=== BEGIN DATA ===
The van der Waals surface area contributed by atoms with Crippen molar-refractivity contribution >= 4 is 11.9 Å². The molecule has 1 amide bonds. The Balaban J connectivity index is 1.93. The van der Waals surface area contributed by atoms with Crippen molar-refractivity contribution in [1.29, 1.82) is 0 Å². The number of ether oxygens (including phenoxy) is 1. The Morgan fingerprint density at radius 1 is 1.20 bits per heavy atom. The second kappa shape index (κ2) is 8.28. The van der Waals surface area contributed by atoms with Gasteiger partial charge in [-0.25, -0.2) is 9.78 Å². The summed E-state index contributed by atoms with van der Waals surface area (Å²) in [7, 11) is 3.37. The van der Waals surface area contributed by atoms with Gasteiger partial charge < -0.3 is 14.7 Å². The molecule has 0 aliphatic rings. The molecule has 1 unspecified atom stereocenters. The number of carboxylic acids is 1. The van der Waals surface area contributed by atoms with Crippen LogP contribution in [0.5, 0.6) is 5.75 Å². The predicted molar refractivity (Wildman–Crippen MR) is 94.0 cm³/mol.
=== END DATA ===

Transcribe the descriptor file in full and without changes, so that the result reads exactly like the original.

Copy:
The van der Waals surface area contributed by atoms with Crippen molar-refractivity contribution >= 4 is 11.9 Å². The molecule has 1 amide bonds. The Balaban J connectivity index is 1.93. The van der Waals surface area contributed by atoms with Crippen molar-refractivity contribution in [1.29, 1.82) is 0 Å². The number of ether oxygens (including phenoxy) is 1. The Morgan fingerprint density at radius 1 is 1.20 bits per heavy atom. The second kappa shape index (κ2) is 8.28. The van der Waals surface area contributed by atoms with Gasteiger partial charge in [-0.25, -0.2) is 9.78 Å². The summed E-state index contributed by atoms with van der Waals surface area (Å²) in [7, 11) is 3.37. The van der Waals surface area contributed by atoms with Gasteiger partial charge < -0.3 is 14.7 Å². The molecule has 0 aliphatic rings. The molecule has 1 unspecified atom stereocenters. The number of carboxylic acids is 1. The van der Waals surface area contributed by atoms with Crippen LogP contribution in [0.5, 0.6) is 5.75 Å². The predicted molar refractivity (Wildman–Crippen MR) is 94.0 cm³/mol.